Saturday, 12 August 2017

Buried Shadows by John Howard, Egaeus Press

After the authentic smell of coal-dust and the pulsing feel of blood shed pervading early Victorian Grand Guignol and penny dreadfuls in Egaeus Press's Murder Ballads, Howard returns us to his post-war European territory of metaphysical maps, submerged memories and echoes percolating from the past; topics at which he has established himself as something of a master.
  With this in mind, I do hope he might one day embark upon a novel. Over the past five years in particular, he has proven to his readership that he patently has the product knowledge to enlarge upon his well-researched secret histories. Several of his characterisations would thus benefit with the consequent fleshing-out; adding to the evidence that there is more to the uncanny than the long trodden tropes of horror. It is a pity that many of our generation appear so reluctant; so, for the rest of us, a loss.
  Buried Shadows features ten tales on one of Howard's pet themes; the objectification of city-scapes and their effect upon a protagonist's psyche. Five of the ten showcase Howard at his best. In 'To The Anhalt Station,' a Berlin train station, demolished post-war, has a submerged afterlife between what had been East and West Germany.
  In 'Mr. S and Dr. S,' a journalist arrives in Portugal to interview the country's military President; a man he is surprised to find seemingly enjoys a second life away from the stresses of his duties. But is this really the same man, an unwitting double or a pre-arranged imposter? Uncertain, the journalist knows he must tread very carefully. In 'Least Light, Most Night,' Mr. Bentley invites fellow office worker Mr. Thomas around to his home in a part of London unfamiliar to the latter. On arrival, Mr. Thomas finds the flat cold and in receipt of equally cold drinks and edibles. This coldness takes on a subtley sinister turn when a number of additional guests start to arrive. A successfully Aickmanesque entry.
  The title tale involves a brilliant vanished architect and the unspoken motive of one of his longtime admirers. More Ballard-ian in its clever melding of architectural and psycho-sexual envy. The final, and longest, tale, 'The Floor Of Heaven,' comprises stories-within-the story related to the mysterious fate of author, Stephen Vaughan, and his sole release, 'Lost And Changing London,' as seen through the eyes of the author himself and various obsessives; each intent upon the elusive, sought after edition of a street map that spawned the writing of the original book.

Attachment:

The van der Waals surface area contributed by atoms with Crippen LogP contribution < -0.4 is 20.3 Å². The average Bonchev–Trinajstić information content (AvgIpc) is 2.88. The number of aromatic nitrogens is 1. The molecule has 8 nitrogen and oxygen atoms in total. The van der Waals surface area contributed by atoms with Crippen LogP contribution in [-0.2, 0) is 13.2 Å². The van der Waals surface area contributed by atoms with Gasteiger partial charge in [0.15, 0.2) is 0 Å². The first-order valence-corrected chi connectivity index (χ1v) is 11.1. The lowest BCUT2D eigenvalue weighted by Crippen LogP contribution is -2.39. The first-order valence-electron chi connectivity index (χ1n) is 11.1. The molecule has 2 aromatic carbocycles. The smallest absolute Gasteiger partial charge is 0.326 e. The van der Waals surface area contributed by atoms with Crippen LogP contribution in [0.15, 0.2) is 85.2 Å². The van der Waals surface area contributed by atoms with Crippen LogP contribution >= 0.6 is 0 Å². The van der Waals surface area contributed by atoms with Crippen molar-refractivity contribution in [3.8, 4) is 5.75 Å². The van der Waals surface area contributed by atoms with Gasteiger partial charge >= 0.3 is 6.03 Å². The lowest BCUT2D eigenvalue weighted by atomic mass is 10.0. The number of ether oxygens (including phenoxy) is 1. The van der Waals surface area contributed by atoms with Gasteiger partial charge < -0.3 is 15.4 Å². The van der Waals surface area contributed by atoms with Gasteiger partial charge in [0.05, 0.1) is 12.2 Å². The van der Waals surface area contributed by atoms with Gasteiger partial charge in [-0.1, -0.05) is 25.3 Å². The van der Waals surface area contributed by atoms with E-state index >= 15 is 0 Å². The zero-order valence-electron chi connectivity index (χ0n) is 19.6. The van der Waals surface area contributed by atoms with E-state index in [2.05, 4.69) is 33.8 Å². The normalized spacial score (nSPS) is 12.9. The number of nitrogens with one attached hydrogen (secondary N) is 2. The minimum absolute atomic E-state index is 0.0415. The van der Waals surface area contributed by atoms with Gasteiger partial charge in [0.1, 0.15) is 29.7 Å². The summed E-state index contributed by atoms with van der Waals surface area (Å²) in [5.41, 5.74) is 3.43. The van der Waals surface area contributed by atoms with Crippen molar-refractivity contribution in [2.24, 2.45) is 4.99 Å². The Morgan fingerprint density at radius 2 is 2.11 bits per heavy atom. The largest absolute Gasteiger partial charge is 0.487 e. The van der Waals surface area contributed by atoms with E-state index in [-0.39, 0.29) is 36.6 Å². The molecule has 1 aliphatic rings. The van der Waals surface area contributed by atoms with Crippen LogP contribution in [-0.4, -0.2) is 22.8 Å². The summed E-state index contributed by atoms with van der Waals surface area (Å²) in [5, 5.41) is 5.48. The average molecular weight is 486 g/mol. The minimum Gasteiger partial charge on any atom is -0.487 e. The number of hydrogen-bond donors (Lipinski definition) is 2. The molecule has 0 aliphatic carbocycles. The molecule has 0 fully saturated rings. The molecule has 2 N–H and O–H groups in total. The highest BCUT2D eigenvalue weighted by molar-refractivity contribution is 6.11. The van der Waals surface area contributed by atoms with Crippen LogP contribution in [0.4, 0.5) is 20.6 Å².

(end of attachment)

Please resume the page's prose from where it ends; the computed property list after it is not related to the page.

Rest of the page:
Featuring illustrations based upon the drawings of the architect and theorist, Balthasar Holz; two of many quotes attributed to this little known figure being, 'each thing is growing and decaying at the same time, only at different rates' and 'a finished building is really unfinished; the first frame of a descent to destruction.' With the non-linear nature of the tales, so I belatedly discover Howard's primary points of departure.

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The Origins (Excerpt from Cemetery for the Living) by Lima Barrreto / Monsters by Alfred Jarry / Black Mirror by Leopoldo Lugones – Three chapbooks from Raphus Press, Sao Paulo

The greatest service this new independent imprint offers is in its desire to translate French, Spanish and Portugese authors into English. Introductory essays by Alcebiades Diniz Miguel, (Raphus founder and author of the novel, Lanterns Of The Old Night (Ex-Occidente, 2016)), link these releases of near-forgotten decadent and post-decadent era tales, long lost in literary periodicals and magazines. Released under the umbrella banner The Golden Age of Clairvoyance, the first have been rehabilitated in three well designed chapbooks, augmented by appropriately chosen classical art from public domain.
  'The Origins,' described as an 'excerpt from an unfinished novel,' is a glimpse into a man's reflecting upon the possible source of his self-loathing. Inevitably, we want more, to see where such brooding leads. Alfred Jarry, the one author I know here, based upon his cult status in inde circles, presents a short, descriptive rumination on "for the most part Indian and Indo-Chinese" iconic imagery in woodcut, also reproduced here. 'Black Mirror,' my favourite of the three, is a fully-fledged short tale.  An uncanny electrical charge is claimed to reflect those foremost in the mind while manifesting parallel emotions in colour on a perfectly flattened disc of coal. Inevitably, it becomes a warning to the curious, but, in Lugones pre-empting later Blackwood, draws me into wanting more.
  The initial print-run of all three is, of course, low, so any interested readers should make a quick decision; because I do hope Raphus continue on their path of intriguing little translations of the recovered uncanny and esoteric.

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